Can Silly Patents Help Fight Frivolous Lawsuits?
Updated at 11:52 a.m. ET with a response from the U.S. Patent and Trademark Office.
Inventors and entrepreneurs have logged years of complaining about the patent system, and there are some good reasons. In 2015, patent litigation rose 13 percent from the previous year according to a study by Unified Patents, and two-thirds of those suits were brought by nonpracticing entities, or so-called "patent trolls."
Trolls don't make products — trolls buy up patents so they can sue companies that do actually make products. Given that patents on an invention last for 20 years, that's plenty of time to bring a lot of lawsuits. Critics of the system say there are too many frivolous patents.
Patents such as an " apparatus for facilitating the birth of a child by centrifugal force" (US 3216423 A) — a machine that spins a woman around until she gives birth — from 1965. Or a patent on toast — or a " bread refreshing method" (US 6080436 A) — from 2000.
Critics of the patent system say frivolous patents are the fuel for trolls to bring frivolous lawsuits. Most companies just settle with such patent trolls, because it's cheaper than going to court.
Frustration with the patent system is what prompted inventor, artist and MIT-trained roboticist Alexander Reben to create , a website that algorithmically generates and publishes patent-troll-like " prior art."
If someone tries to patent an invention and the idea has already been published, the U.S. Patent and Trademark Office won't grant them a patent. Reben's project is trying to cut down on the number of frivolous patents by publishing lots and lots of ideas, and he thinks his database could be used by patent examiners to challenge frivolous patents.
An explanation on Reben's site says the system works "by pulling text from the entire database of U.S.-issued and published (unapproved) patents and creating prior art from the patent language. While most inventions generated will be nonsensical, the cost to create and publish millions of ideas is nearly zero — which allows for a higher probability of possible valid prior art."
Reben says his program generates about 36,000 new ideas a minute. But, it's a bit more than pure random words.
"The key is that I'm pulling language from patents that are already out there, and because of that you have a constrained data set," he says. "Once it's out there the onus is on the patent office to find the prior art."
Much of what's been generated so far by Reben's system is totally nonsensical. Yet some of the ideas may be silly but they do make some sense — after all, the language is coming from the database at the USPTO.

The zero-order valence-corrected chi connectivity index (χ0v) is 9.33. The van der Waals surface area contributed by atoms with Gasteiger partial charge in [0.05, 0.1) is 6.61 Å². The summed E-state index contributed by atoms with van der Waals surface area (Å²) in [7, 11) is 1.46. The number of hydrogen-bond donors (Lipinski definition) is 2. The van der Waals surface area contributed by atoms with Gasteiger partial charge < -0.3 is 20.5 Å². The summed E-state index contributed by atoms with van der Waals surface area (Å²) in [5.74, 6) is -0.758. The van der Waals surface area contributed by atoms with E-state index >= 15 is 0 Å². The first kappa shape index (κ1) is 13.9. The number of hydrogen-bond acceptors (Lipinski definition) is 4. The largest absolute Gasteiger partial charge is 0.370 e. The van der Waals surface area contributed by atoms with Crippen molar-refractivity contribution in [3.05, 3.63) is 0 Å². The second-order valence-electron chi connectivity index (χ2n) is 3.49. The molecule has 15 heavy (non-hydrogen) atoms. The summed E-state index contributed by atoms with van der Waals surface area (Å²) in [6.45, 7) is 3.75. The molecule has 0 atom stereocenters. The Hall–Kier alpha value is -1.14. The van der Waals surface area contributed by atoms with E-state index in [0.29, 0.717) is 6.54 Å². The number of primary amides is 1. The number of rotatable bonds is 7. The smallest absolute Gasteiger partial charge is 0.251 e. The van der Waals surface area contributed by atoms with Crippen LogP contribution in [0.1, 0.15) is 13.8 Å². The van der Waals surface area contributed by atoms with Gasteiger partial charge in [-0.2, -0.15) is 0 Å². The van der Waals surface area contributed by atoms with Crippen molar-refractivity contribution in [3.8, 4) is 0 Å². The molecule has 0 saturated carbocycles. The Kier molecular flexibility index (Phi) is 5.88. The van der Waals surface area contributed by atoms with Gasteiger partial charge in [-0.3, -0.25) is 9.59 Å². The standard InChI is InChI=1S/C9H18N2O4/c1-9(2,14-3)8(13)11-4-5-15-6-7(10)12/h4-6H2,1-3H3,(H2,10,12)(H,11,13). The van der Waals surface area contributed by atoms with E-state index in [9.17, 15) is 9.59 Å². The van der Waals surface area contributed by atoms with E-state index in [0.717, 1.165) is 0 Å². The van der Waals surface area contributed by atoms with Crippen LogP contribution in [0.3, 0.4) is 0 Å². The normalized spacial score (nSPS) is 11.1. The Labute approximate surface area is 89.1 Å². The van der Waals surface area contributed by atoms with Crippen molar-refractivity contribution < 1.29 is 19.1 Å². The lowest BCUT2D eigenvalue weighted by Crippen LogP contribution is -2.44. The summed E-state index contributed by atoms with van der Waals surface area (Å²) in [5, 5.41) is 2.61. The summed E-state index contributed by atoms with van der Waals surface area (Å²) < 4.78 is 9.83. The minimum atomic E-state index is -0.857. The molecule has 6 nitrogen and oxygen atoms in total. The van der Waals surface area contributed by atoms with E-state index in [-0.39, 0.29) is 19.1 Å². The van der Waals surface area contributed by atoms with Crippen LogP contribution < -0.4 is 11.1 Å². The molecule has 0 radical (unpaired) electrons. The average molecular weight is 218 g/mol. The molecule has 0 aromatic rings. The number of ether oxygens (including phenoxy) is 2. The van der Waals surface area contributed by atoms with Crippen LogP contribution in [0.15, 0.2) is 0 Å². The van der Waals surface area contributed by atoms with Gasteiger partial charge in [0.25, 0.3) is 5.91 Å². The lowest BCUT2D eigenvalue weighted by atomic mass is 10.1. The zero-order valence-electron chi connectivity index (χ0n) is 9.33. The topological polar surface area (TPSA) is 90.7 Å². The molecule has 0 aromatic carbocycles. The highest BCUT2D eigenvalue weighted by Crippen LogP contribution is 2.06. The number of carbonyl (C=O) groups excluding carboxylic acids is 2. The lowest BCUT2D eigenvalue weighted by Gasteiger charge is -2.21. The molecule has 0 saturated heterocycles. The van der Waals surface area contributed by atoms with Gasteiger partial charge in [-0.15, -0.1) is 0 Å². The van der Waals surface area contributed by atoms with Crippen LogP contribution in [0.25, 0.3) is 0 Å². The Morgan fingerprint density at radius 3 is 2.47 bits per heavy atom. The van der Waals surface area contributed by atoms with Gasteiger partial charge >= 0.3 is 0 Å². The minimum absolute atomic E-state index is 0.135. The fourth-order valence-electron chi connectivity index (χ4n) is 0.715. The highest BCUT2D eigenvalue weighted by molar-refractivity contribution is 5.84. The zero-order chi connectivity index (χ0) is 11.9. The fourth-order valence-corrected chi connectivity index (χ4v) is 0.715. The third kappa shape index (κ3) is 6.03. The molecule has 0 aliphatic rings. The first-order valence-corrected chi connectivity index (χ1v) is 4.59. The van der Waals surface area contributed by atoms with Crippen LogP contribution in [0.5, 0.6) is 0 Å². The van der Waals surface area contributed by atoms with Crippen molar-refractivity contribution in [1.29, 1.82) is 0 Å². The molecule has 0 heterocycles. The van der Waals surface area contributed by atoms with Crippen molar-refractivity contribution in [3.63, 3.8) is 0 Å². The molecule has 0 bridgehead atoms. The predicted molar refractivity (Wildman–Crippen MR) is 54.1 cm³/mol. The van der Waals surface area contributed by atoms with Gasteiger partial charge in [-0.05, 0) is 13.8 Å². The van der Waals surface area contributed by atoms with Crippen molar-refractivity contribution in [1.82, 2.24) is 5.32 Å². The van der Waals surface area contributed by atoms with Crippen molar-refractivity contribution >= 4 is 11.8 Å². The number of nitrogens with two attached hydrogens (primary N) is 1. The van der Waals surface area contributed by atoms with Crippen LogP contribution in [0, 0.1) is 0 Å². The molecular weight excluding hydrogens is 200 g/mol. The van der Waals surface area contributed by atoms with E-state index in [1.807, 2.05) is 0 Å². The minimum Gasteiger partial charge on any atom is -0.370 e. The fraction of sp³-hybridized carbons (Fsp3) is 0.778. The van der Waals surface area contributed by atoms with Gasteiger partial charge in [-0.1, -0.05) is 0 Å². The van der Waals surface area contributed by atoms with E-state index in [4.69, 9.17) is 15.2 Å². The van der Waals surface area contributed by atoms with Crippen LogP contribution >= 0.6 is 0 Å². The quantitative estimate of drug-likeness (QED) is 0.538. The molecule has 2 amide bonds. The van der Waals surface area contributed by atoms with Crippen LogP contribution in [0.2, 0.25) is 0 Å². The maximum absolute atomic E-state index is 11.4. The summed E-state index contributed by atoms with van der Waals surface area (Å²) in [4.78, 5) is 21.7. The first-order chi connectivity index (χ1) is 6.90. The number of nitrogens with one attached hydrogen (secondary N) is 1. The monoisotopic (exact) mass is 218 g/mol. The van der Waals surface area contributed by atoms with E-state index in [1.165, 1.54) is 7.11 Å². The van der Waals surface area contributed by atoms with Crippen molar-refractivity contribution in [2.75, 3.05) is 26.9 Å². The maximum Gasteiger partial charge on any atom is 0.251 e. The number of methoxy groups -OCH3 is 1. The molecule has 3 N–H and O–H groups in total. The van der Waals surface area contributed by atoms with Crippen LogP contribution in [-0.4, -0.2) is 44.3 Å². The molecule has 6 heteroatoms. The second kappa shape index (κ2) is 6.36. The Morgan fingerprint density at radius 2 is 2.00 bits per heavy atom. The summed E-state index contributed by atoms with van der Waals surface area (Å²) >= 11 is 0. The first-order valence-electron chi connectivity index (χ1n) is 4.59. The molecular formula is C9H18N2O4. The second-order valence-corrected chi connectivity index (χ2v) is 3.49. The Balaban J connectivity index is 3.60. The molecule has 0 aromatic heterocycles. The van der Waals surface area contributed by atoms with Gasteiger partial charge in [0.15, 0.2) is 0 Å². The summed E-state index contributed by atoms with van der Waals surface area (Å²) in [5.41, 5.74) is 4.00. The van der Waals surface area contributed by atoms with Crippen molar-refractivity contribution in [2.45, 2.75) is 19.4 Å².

Consider the "fuel-injected baby diaper": It's not clear what it is, but it may make as much sense as an "apparatus for facilitating the birth of a child by centrifugal force."
Daniel Nazer, the Mark Cuban Chair to Eliminate Stupid Patents at the Electronic Frontier Foundation, a high-tech civil liberties group, is amused by Reben's project — but he's not so sure it's going to help.
"The patent office looks for prior art when they review patents," he says, "but they tend to look in pretty narrow domains like published technical journals. ... Part of our work is to try and get the patent office to look more broadly."
Patent examiners may already be using the site, though: Reben sent NPR some data that showed that, in the three days since he launched his website, two visitors were from the USPTO.
Asked whether the agency would actually look at the All Prior Art site to help decide whether to grant a patent, USPTO Press Secretary Paul Fucito emailed this statement:
"High-quality patents enable certainty and clarity of rights, which fuels innovation and reduces needless litigation. To ensure we continue issuing high-quality patents well into the future, we established the Enhanced Patent Quality Initiative (EPQI). We are strengthening work products, processes, services, and how we measure patent quality at all stages of the patent process.
"In terms of wider access to prior art, the USPTO has a Third-Party Preissuance Submission program which provides a mechanism for third parties to submit patents, published patent applications, or other printed publications of potential relevance to the examination of a patent application with a concise description of the asserted relevance of each document submitted."
Copyright 2020 NPR. To see more, visit https://www.npr.org.